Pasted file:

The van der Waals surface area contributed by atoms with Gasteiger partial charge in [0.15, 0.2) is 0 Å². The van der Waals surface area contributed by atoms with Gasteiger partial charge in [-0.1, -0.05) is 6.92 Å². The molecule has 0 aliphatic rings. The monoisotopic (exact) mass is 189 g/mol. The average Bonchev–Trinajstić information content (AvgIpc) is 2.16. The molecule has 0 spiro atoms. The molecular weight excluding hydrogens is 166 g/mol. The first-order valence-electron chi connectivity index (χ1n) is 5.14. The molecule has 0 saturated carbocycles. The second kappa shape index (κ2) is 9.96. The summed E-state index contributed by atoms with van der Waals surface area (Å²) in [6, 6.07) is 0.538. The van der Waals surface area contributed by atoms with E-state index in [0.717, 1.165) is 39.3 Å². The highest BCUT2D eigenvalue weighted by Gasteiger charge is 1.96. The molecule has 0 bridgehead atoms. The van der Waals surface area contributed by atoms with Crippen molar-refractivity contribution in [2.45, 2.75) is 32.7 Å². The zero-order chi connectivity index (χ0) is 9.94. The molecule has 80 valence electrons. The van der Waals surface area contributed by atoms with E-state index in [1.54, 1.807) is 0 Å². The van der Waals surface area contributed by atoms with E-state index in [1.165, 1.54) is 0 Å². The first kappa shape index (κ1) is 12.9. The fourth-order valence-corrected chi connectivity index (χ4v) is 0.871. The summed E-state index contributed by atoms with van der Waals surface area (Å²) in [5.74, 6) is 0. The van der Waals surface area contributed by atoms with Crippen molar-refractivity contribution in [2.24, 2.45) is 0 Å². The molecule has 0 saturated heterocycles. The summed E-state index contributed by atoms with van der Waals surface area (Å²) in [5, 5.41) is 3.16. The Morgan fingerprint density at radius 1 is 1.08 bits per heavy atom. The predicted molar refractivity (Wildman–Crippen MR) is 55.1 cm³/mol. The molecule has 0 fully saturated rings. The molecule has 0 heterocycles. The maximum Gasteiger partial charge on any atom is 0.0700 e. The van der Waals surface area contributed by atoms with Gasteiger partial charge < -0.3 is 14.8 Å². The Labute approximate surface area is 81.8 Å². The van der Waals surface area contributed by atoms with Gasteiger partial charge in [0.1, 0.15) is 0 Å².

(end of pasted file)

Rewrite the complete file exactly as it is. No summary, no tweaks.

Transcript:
The van der Waals surface area contributed by atoms with Gasteiger partial charge in [0.15, 0.2) is 0 Å². The van der Waals surface area contributed by atoms with Gasteiger partial charge in [-0.1, -0.05) is 6.92 Å². The molecule has 0 aliphatic rings. The monoisotopic (exact) mass is 189 g/mol. The average Bonchev–Trinajstić information content (AvgIpc) is 2.16. The molecule has 0 spiro atoms. The molecular weight excluding hydrogens is 166 g/mol. The first-order valence-electron chi connectivity index (χ1n) is 5.14. The molecule has 0 saturated carbocycles. The second kappa shape index (κ2) is 9.96. The summed E-state index contributed by atoms with van der Waals surface area (Å²) in [6, 6.07) is 0.538. The van der Waals surface area contributed by atoms with E-state index in [0.717, 1.165) is 39.3 Å². The highest BCUT2D eigenvalue weighted by Gasteiger charge is 1.96. The molecule has 0 bridgehead atoms. The van der Waals surface area contributed by atoms with Crippen molar-refractivity contribution in [2.45, 2.75) is 32.7 Å². The zero-order chi connectivity index (χ0) is 9.94. The molecule has 80 valence electrons. The van der Waals surface area contributed by atoms with E-state index in [1.54, 1.807) is 0 Å². The van der Waals surface area contributed by atoms with E-state index in [1.165, 1.54) is 0 Å². The first kappa shape index (κ1) is 12.9. The fourth-order valence-corrected chi connectivity index (χ4v) is 0.871. The summed E-state index contributed by atoms with van der Waals surface area (Å²) in [5.74, 6) is 0. The van der Waals surface area contributed by atoms with Crippen molar-refractivity contribution in [2.24, 2.45) is 0 Å². The molecule has 0 saturated heterocycles. The summed E-state index contributed by atoms with van der Waals surface area (Å²) in [5, 5.41) is 3.16. The Morgan fingerprint density at radius 1 is 1.08 bits per heavy atom. The predicted molar refractivity (Wildman–Crippen MR) is 55.1 cm³/mol. The molecule has 0 fully saturated rings. The molecule has 0 heterocycles. The maximum Gasteiger partial charge on any atom is 0.0700 e. The van der Waals surface area contributed by atoms with Gasteiger partial charge < -0.3 is 14.8 Å². The Labute approximate surface area is 81.8 Å². The van der Waals surface area contributed by atoms with Gasteiger partial charge in [0.1, 0.15) is 0 Å².